Long term agricultural change was studied using the GLOBIOM model for all three ISAC focus areas, namely Belgium, Spain and Ethiopia. We applied the global version of GLOBIOM for the scenarios of Ethiopia. To analyze impacts of future land use scenarios on Belgium and Spain the European version of GLOBIOM (GLOBIOM-EU) was applied. Two scenarios were developed, namely an optimistic and pessimistic scenario. For Belgium and Spain, strong growth on the demand side until 2030 for agricultural products is expected in both scenarios (as illustrated in Figure 10 for Spain). With respect to the agricultural sector, Ethiopia is experiencing strong growth in agricultural production and productivity in 2030. However, this development is mainly oriented towards export markets, thus exposing local markets to difficulties.

Figure 10: Net trade of Spain in 2000 and 2030 for SSP1 (fast technological change) and SSP3 (slow technological change)
Potential Impact:
ISAC aims to deliver information on drought stress and agricultural change at the benefit of authorities in Europe and in developing countries, such as in Africa, and, of the insurance sector. The project covers a broad range of sites from mild risk (Belgium) over severe (Spain) to extreme risk (Ethiopia) drought conditions. These test sites are chosen to demonstrate the generic nature and potential multi-purpose usage of the services.

Technically, ISAC builds upon the developments of previous and existing GMES/Copernicus services and projects (such as geoland2) with a focus on developments and trends of future (high resolution) sensors. The ABP-CMS service for providing high resolution biophysical parameters is considered a potential candidate for future uptake in the Copernicus services, as this service potentially may form the basis and input for a variety of downstream services.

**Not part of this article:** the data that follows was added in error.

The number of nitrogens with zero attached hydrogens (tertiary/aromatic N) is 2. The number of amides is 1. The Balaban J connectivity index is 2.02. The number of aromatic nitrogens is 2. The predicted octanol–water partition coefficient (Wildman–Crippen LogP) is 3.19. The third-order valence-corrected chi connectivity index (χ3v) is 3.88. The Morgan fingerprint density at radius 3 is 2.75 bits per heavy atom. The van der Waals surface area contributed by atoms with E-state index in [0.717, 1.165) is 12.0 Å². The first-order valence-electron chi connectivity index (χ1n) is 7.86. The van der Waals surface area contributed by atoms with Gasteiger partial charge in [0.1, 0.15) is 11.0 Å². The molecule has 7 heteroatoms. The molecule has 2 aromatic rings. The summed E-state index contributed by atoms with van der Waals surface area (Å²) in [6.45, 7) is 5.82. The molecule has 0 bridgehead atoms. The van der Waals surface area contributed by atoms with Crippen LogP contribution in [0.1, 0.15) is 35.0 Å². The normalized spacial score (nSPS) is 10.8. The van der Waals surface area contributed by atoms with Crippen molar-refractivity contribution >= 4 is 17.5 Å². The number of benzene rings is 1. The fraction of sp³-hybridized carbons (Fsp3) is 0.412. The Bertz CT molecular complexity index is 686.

The DS-CIS and AC-CIS services are fundamentally different in nature as they target a well-known user community, namely the agricultural monitoring community both in developed as developing countries. Although the user communities addressed are different in terms of legal status (private, intergovernmental and governmental) the underlying need for managing agricultural risks is similar.

Existing contacts from previous experiences and projects served as starting point and but the user base gradually enlarged in the course of the project thanks to the continuous efforts of the ISAC partners to disseminate and promote the project results at workshops and conferences and by visiting the users.

Feedback and recommendations made by the consulted users are presented in Deliverable 51.1-2 (Reports of user meeting, feedback and recommendations).

It can be said that, in general, the proposed ISAC services are well appreciated by the users, both in the public (calamity funds, emergency and early warning) domain as by the private sector (insurance, agro-industry, farmers). This is demonstrated amongst others through the active involvement of the users, specifically in Spain. It is expected that the outputs of ISAC will form the basis for setting up downstream services with actual paying clients (insurance, re-insurance or the development sector).

The ISAC products offer clear benefits and may have an impact at different levels:
- The high temporal frequency along with the high level of detail provided is a strong aspect of the service, especially when crop monitoring at field level is envisaged. Though even at lower temporal frequency (eg. monthly), the availability of standardized high resolution products could still be interesting for agri-environmental monitoring, for instance as input for land cover mapping.
- Societal benefit:
o the operational availability of ISAC products (especially the ABP-CMS and DS-CIS products) would greatly enhance current systems for crop monitoring and early warning, resulting in a direct societal benefit.